Let Evening Come

I have a garden that is a tangle, not of sweet peas, but of sunflowers and black-eyed Susans and echinacea spilling over a bank on the patio. As I sat out there last evening sipping my wine and watching the sky, I was jubilant. Marriage equality at last, after legal battles spanning forty some years. Love is love is love. But not two weeks ago, in a church in Charleston, a young man’s act of rage took the lives of nine people. Another church in Richmond, Virginia, and some man banging the walls with a metal pipe while he shouted racisms at the congregation. And Thursday morning, a black church burned down in Charlotte, North Carolina.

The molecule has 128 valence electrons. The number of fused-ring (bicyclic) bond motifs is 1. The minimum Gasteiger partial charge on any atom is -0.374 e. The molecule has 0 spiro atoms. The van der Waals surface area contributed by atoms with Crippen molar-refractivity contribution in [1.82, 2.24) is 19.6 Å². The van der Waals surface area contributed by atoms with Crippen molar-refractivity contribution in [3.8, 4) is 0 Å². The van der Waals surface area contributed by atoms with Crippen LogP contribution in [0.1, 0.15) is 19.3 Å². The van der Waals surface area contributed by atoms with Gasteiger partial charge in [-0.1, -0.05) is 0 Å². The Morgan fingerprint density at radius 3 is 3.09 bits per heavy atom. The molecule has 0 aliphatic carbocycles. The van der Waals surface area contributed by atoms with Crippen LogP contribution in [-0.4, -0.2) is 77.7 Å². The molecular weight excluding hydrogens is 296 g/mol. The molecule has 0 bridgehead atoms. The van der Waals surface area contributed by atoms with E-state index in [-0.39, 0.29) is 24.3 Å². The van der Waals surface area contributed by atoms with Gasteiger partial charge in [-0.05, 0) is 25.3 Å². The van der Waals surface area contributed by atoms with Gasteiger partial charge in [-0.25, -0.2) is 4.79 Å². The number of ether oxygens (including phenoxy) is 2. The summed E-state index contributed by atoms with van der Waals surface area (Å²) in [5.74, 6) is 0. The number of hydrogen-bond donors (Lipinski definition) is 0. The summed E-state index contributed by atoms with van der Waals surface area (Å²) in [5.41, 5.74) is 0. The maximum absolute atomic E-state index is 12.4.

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Karen Salyer McElmurray writes both fiction and creative nonfiction. She is the author of the memoir Surrendered Child, and the novels Motel of the Stars and Strange Birds in the Tree of Heaven. Her work has received numerous awards, including grants from the National Endowment for the Arts, the North Carolina Arts Council, and the Kentucky Foundation for Women.

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